ACTG Sales Management Blog

Sales & Sales Management Expertise Blog  

Success is Not a Resolution but a Revolution!

Posted by Alex Cole on Thu, Jan 03, 2019

pexels-photo-261630

Sales success starts with a resolution, but finishes with a revolution.

Some important Revolution dates for reference:

1516 - Protestant Reformation

1776 - Colonial Revolution

1789 - French Revolution

1861 - Civil War

1800 - Industrial Revolution

1971 - Technology Revolution

These revolutions came about because individuals had resolved to "change". The changes were not easily started, executed or finished. There were significant costs in terms of money, resources and lives lost. In the end, however, the end justified the means.

Here are the changes I would like to make in 2019:

  1. Go Green. Not environmentally, but from an execution perspective. I will be tracking 5 metrics for success in 2019 and will inspect them weekly. When I meet or exceed my goal, I will inspect that effort and duplicate it for future efforts. I will also recognize that anything below 90% of my activity goal is a failure.
  2. Re-align my time usage to reflect my priorities and track my actual time usage for the first 90 days of 2019. By then, I should have developed my habits to reflect my objectives and priorities.
  3. Have an attitude for success. Half the battle of sales success is owning your own style and having faith in your skills, knowledge and abilities. If you believe you will win, your likelihood of winning increases substantially.

If you are going to have a "different" year in 2019 than you had in 2018, then something must change. Aside from solely talking about change, you must have a concrete plan to actually change, along with a process to stick to that plan. It will not be easy, it will probably not be fun for a while, and you will have your doubts. But you must "burn the boats" if you are going to succeed.

Happy New Year and best of success for you!

If you liked this article, check out more of our material at ACTG

Topics: time management, sales attitude, sales metrics, Selling Attitude, habits for success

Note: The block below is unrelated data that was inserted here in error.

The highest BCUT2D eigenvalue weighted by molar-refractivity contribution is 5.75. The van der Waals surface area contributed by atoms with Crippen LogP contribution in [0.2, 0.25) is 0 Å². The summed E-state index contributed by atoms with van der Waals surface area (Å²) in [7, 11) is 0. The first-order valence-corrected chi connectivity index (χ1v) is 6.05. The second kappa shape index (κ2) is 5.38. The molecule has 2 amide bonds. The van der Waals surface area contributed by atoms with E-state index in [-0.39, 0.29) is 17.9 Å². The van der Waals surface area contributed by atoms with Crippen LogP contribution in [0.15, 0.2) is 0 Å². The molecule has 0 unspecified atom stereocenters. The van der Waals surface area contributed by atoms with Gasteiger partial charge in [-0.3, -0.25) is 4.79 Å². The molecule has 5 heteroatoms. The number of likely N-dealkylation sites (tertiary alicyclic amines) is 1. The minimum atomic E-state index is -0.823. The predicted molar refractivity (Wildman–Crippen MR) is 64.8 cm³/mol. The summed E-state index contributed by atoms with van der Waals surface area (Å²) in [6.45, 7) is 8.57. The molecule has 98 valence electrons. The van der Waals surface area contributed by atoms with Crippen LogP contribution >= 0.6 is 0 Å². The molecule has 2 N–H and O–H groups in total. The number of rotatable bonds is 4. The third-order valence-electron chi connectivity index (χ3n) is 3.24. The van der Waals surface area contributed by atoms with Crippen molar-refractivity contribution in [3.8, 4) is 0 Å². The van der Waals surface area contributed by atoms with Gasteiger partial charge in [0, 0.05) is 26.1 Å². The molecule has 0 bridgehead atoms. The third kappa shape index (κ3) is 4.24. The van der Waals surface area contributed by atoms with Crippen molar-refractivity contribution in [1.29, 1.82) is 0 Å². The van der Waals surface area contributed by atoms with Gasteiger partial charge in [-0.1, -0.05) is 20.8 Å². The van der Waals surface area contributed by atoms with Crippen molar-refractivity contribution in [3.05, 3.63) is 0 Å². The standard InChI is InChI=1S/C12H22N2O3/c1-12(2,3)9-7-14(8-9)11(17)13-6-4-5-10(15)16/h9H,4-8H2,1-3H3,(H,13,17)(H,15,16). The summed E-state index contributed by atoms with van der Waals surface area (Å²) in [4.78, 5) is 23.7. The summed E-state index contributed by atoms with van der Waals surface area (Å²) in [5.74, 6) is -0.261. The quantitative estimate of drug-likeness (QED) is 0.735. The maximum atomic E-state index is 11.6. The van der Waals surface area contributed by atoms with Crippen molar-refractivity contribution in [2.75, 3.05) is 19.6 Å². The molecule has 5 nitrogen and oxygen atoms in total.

What Would You Do with a Non-Performing Stock?

Posted by Tony Cole on Thu, Jan 28, 2016

Suppose… you had a non-performing stock (salesperson).

If you had a stock that hadn’t performed as expected, how long would you hold onto it? Six months, a year, 18 months? Maybe it’s performing like the rest of the stocks in a similar portfolio but not growing as you expected. What do you do with that individual stock? What do you do to the entire portfolio when it’s under-performing?

The answer is simple – you manage it!

As portfolio manager, you:

  • Set metrics for success and standards for each of those metrics.
  • Conduct research/due diligence to make sure that you are adding investments to the portfolio that are consistent with your investment and long term financial goals and risk standards (Cash, Income, Income with growth, Aggressive growth, International growth or a Hybrid)
  • Determine your strategy on buy, hold or sell
  • Establish a method of inspecting what you expect
  • Gain intelligence from the information you gather from quarterly reports and you determine next steps
  • You either buy, hold or sell based on the information you have and the impact that an investment is having on your ability to achieve your goals

What can be accepted as true is that every portfolio is perfectly designed for the results it generates. There is cause and effect. If you are not happy with your results, you change your objectives or portfolio management strategy, right?

Well then, how about the portfolio of investment advisors you have on your team? As program/sales manager you have objectives that you have set out for the entire team/portfolio and when you added investments (people) you had performance expectations. Based on performance, what has to change if anything? Are individual performers pulling their weight or are they a drag on the performance of the team? When you assess your investment in each of the individuals on the team, where do you need to buy, hold or sell? Finally, when you assess the managers managing the portfolio, how effective are they?

You have the awesome responsibility to the stakeholders to put together the best portfolio in order to maximize return on investment. Failure to do so creates a failure in fiduciary responsibility.

See you tomorrow.

Topics: sales management, sales metrics

    Follow #ACTG

     

    About our Blog

    Founder and CLO Tony Cole has been working with financial firms for more than 25 years to help them close their sales opportunity gap.  He is a master at using science based data and finely honed coaching strategies to help build effective sales teams.  Don’t miss his weekly sales management blog insights.

     

    Subscribe Here

    Most Read

    Recent Blogs